Let's face it, though, when a disability is sudden, or we get a sudden diagnosis that we're going to be disabled, our lives do collapse. The way we're living collapses. We're faced with rebuilding our lives in a new and complex structure, in ways we never imagined would be necessary. Young or old, rich or poor, people become disabled all the time for a wide variety of reasons, in a wide variety of ways. Granted, it may be easier to be rich and fully able to outfit your home with whatever you might need to make living a little less difficult. Having money doesn't negate the emotional and psychological impact, however. They just don't have the psychological strain of wondering how the hell they're going to make ends meet because they can't work.

That's another thing I'm going to be talking about in this blog. In many cases there are ways around not being able to work. In my more political, activism-type writing and work, many people consider me to be a left-leaning liberal, and for the most part they'd be right I suppose. There are some areas, though, that I just don't fall under that umbrella, and one of those areas is in the realm of self-sufficiency. Don't get me wrong. There are many, many cases of people sincerely not being able to work in any way at all. I've been there myself, and I'm still there right now to be honest. I can work doing this kind of thing, but because I'm on medications and I've got surgeries coming up with long recovery times, I'm incapable of maintaining a regular schedule. Freelance work where the people I work with are understanding about my situation, is the best I'm able to do.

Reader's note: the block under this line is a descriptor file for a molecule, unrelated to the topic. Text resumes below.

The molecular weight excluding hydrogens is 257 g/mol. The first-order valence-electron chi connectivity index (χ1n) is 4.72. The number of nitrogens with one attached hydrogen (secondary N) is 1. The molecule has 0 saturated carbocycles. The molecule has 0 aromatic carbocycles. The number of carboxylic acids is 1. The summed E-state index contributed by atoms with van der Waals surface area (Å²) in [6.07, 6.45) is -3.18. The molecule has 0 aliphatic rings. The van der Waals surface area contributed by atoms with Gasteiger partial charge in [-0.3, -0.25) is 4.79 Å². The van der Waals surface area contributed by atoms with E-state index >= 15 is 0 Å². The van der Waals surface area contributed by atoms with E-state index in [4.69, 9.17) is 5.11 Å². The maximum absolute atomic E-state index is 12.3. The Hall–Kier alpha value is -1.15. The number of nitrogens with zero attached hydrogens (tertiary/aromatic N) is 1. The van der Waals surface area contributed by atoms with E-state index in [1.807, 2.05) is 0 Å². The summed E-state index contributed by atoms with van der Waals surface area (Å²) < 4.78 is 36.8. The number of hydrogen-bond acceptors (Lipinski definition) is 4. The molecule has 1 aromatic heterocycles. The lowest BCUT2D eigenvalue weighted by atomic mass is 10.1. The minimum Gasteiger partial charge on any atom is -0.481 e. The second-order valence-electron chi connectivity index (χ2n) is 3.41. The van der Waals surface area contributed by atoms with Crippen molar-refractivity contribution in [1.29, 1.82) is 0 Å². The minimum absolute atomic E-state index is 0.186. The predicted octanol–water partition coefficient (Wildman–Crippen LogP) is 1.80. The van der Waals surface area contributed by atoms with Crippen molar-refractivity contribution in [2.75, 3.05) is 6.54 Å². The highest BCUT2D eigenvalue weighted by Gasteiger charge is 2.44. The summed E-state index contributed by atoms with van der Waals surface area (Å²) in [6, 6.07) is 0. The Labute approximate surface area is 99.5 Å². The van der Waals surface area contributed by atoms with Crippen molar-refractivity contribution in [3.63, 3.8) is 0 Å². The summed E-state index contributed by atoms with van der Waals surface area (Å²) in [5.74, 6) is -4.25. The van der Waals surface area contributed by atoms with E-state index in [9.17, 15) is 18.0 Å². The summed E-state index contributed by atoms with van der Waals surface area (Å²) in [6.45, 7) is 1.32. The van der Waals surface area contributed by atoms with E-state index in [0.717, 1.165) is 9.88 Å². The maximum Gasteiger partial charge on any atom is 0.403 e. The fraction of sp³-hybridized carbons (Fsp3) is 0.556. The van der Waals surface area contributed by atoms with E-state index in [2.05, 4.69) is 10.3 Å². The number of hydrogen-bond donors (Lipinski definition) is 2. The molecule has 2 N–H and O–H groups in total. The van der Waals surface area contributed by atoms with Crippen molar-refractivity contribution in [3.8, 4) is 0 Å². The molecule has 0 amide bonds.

There's nothing wrong with being on disability when you need it - I'm certainly not in a position to tell people otherwise. My point is that there are a number of people who can work, but it's in a way that's new to them. People who needed their physical bodies to do their jobs, and are now confined to wheelchairs, will have to find a different type of work if they want to be self-sufficient. So, I'm going to talk about potential employment options, including self-employment. That's something I have a fair bit of experience with, which means the help will be real help from a real person who actually knows what they're talking about. I've been there. I've started a number of businesses for myself and others. I've worked as a business consultant, and in the corporate world. Working in accounting, payroll and investment finance gave me a well-rounded education in business, too, including management and supervisory experience.

You're going to get to know me quite well by reading this blog, I guarantee it. You're also going to learn pretty quickly that you'll get quality information from me as we go along. I do my research, and I'm constantly learning. The more I learn, the more helpful you're going to find me. So, there's not much point in me continuing to ramble about myself here. You're going to find out soon enough. Please leave your comments and suggestions on my posts so that I can learn from you, too. If you've experience a difficulty, or you've found a solution to one, it's only going to help the other people who read this. I won't get to every subject all at once, but my first few postings are going to range broadly in topic and give an overview of what you're going to see from me in the near future. I look forward to interacting with all of you, and good luck with your own challenges!